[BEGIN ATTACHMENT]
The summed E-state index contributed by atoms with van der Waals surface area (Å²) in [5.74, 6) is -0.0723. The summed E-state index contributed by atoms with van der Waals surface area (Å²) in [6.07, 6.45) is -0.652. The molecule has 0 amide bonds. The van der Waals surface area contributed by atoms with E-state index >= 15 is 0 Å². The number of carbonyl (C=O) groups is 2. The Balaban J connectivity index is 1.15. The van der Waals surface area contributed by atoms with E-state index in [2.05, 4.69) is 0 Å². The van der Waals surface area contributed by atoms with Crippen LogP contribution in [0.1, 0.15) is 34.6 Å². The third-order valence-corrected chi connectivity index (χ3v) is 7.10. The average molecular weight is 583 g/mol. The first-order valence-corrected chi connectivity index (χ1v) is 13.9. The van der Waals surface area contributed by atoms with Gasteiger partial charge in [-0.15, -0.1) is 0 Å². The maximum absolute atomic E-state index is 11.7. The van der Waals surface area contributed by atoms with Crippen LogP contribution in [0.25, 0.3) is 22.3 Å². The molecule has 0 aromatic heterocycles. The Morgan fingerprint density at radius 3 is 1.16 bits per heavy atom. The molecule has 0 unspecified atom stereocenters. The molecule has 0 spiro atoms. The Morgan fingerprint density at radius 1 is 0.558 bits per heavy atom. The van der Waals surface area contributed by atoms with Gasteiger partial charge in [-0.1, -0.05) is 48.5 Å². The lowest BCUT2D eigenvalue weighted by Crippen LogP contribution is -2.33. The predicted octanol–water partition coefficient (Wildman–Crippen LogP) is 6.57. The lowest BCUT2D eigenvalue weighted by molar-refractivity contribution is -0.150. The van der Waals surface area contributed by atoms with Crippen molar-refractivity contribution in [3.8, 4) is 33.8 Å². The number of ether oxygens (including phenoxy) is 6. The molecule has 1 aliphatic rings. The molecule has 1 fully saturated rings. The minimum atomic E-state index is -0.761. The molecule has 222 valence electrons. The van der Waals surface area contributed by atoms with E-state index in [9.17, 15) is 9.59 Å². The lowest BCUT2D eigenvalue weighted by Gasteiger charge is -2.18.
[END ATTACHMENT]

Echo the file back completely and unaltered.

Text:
The summed E-state index contributed by atoms with van der Waals surface area (Å²) in [5.74, 6) is -0.0723. The summed E-state index contributed by atoms with van der Waals surface area (Å²) in [6.07, 6.45) is -0.652. The molecule has 0 amide bonds. The van der Waals surface area contributed by atoms with E-state index >= 15 is 0 Å². The number of carbonyl (C=O) groups is 2. The Balaban J connectivity index is 1.15. The van der Waals surface area contributed by atoms with E-state index in [2.05, 4.69) is 0 Å². The van der Waals surface area contributed by atoms with Crippen LogP contribution in [0.1, 0.15) is 34.6 Å². The third-order valence-corrected chi connectivity index (χ3v) is 7.10. The average molecular weight is 583 g/mol. The first-order valence-corrected chi connectivity index (χ1v) is 13.9. The van der Waals surface area contributed by atoms with Gasteiger partial charge in [-0.15, -0.1) is 0 Å². The maximum absolute atomic E-state index is 11.7. The van der Waals surface area contributed by atoms with Crippen LogP contribution in [0.25, 0.3) is 22.3 Å². The molecule has 0 aromatic heterocycles. The Morgan fingerprint density at radius 3 is 1.16 bits per heavy atom. The molecule has 0 unspecified atom stereocenters. The molecule has 0 spiro atoms. The Morgan fingerprint density at radius 1 is 0.558 bits per heavy atom. The van der Waals surface area contributed by atoms with Gasteiger partial charge in [-0.1, -0.05) is 48.5 Å². The lowest BCUT2D eigenvalue weighted by Crippen LogP contribution is -2.33. The predicted octanol–water partition coefficient (Wildman–Crippen LogP) is 6.57. The lowest BCUT2D eigenvalue weighted by molar-refractivity contribution is -0.150. The van der Waals surface area contributed by atoms with Crippen molar-refractivity contribution in [3.8, 4) is 33.8 Å². The number of ether oxygens (including phenoxy) is 6. The molecule has 1 aliphatic rings. The molecule has 1 fully saturated rings. The minimum atomic E-state index is -0.761. The molecule has 222 valence electrons. The van der Waals surface area contributed by atoms with E-state index in [9.17, 15) is 9.59 Å². The lowest BCUT2D eigenvalue weighted by Gasteiger charge is -2.18.